Alzheimer's disease, which today afflicts as many as 5.1 million people in the United States, devastates the lives of individuals suffering from the disease and places tremendous physical, emotional, and financial strain on their families and loved ones. We can't wait to act. As the population of the United States ages, the time for bold action on the growing public health challenge posed by Alzheimer's is now.
This week, we proposed a historic $156 million investment to tackle Alzheimer's disease. This investment will:
Immediately Increase Alzheimer's Disease Research Funding: The National Institutes of Health (NIH) will immediately dedicate an additional $50 million from its fiscal year 2012 funding to Alzheimer's research.
Sustain and Grow the Alzheimer's Research Investment: The President's fiscal year 2013 budget will include $80 million in new Alzheimer's research funding. Together, fiscal years 2012 and 2013 investments total $130 million in new Alzheimer's research funding over two years -- over 25 percent more than the current annual Alzheimer's research investment.
Support the Goals of the Preliminary National Alzheimer's Disease Plan: This initiative also includes $26 million to support additional goals in the preliminary National Alzheimer's Disease Plan. While the plan continues to be developed, experts have identified several high-priority goals that will be supported by the announcement, including:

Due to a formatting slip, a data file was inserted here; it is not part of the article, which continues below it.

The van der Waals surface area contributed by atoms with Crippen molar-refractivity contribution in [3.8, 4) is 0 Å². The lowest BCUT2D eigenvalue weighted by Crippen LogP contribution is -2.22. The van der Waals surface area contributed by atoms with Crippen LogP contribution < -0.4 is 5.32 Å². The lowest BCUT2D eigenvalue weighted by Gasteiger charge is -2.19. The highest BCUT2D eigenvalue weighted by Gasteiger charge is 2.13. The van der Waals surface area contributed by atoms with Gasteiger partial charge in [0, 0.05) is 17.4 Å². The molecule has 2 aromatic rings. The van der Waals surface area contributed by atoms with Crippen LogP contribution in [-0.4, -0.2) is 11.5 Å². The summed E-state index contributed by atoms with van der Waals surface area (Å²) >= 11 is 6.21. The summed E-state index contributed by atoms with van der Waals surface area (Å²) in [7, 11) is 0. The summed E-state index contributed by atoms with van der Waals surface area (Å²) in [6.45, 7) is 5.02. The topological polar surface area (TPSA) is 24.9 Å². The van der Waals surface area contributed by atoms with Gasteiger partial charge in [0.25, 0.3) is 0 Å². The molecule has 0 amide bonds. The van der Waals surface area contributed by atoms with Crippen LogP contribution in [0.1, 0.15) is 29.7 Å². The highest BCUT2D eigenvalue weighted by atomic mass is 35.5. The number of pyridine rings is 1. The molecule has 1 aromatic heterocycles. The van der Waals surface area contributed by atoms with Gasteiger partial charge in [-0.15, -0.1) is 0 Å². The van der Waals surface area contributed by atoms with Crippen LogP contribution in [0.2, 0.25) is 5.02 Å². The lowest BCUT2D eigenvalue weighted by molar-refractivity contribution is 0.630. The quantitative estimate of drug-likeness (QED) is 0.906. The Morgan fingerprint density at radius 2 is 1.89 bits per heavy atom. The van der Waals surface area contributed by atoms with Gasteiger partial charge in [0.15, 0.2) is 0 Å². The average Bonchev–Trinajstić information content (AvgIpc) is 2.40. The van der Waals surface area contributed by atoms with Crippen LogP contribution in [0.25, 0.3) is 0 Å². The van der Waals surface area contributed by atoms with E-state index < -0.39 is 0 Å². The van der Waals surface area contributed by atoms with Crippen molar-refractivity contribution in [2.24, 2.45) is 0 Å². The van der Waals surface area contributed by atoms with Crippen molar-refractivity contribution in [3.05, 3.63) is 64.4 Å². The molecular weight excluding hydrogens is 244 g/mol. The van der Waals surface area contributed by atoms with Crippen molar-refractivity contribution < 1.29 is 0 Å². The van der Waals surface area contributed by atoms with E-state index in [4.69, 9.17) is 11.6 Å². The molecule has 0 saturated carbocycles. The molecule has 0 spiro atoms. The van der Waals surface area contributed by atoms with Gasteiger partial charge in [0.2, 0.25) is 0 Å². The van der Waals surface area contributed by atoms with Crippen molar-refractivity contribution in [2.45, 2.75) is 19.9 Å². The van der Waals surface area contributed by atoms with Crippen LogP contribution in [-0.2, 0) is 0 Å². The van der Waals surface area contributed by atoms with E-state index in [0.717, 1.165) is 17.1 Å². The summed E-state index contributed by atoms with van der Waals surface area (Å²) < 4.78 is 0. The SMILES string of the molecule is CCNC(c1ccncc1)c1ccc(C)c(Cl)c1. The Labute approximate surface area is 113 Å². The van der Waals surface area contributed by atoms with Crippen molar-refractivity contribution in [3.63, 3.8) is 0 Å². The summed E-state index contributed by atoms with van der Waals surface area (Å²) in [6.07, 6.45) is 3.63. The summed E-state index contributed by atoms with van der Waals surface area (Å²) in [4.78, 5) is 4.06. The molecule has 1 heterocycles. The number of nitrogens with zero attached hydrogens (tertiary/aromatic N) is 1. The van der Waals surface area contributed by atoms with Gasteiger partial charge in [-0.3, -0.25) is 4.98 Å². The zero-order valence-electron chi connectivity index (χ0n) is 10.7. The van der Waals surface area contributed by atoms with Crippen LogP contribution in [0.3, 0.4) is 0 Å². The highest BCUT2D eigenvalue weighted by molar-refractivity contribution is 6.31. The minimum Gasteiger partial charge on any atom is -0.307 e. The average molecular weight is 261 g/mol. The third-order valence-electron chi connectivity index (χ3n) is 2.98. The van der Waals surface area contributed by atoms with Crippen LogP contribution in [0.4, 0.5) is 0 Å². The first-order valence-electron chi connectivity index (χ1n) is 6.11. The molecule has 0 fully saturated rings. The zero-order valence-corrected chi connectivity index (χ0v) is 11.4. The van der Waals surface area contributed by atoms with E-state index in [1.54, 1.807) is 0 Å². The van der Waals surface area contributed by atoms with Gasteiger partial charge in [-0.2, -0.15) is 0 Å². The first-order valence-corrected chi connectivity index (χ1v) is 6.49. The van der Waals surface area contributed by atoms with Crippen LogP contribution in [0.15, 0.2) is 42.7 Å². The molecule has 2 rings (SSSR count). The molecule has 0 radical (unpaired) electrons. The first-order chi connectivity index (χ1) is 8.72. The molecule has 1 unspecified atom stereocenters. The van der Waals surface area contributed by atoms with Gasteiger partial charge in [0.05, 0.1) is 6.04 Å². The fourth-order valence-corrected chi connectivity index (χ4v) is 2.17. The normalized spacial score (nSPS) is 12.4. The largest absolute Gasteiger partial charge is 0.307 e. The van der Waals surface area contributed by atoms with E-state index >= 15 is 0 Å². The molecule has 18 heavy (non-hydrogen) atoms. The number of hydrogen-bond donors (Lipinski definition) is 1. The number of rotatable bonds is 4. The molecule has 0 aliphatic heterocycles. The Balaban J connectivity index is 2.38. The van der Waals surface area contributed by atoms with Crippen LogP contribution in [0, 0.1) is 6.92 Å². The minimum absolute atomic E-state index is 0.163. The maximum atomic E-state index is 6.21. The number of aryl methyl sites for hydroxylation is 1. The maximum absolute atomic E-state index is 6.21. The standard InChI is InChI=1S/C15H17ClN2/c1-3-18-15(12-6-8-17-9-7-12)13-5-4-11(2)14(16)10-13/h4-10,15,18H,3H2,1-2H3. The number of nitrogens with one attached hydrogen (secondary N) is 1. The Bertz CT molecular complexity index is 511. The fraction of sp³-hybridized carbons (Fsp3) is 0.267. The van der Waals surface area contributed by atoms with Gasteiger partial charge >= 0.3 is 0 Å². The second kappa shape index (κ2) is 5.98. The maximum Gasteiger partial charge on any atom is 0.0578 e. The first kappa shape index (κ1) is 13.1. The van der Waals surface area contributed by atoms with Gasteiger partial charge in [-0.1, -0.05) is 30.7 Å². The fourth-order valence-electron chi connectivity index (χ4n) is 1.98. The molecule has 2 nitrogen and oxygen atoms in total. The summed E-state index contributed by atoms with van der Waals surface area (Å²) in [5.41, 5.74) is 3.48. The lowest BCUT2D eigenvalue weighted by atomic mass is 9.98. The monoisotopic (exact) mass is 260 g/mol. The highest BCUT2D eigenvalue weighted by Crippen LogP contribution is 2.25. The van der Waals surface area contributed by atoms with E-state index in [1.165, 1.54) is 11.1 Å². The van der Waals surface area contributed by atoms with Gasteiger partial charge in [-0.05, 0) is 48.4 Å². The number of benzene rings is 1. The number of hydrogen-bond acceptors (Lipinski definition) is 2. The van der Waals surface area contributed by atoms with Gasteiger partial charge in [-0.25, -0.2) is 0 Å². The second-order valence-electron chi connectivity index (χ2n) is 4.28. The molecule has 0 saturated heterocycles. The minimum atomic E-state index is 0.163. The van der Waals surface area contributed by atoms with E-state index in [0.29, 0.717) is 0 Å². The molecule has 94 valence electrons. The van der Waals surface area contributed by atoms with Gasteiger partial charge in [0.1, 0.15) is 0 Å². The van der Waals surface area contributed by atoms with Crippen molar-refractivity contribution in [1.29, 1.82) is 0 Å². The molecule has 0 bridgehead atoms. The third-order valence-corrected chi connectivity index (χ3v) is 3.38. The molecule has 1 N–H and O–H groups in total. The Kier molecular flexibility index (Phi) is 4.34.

These investments build on the President's commitment to fighting Alzheimer's disease. In January 2011, President Obama signed the National Alzheimer's Project Act, which calls for an aggressive and coordinated national Alzheimer's disease plan. The Act also establishes an Advisory Council on Alzheimer's Research, Care, and Services, which brings together some of the Nation's foremost experts on Alzheimer's disease to inform the development of the national plan.
The time to take on Alzheimer's disease is now. Without a cure or more effective treatment, Alzheimer's is expected to grow more prevalent as the population ages. Failure to invest now will place significant strain on our nation's health care resources in future years. If no effective strategies are found for Alzheimer's treatment or prevention, the number of people with Alzheimer's disease and the annual health care costs associated with Alzheimer's disease are projected to rise significantly in the coming years. Which is why -- we can't wait.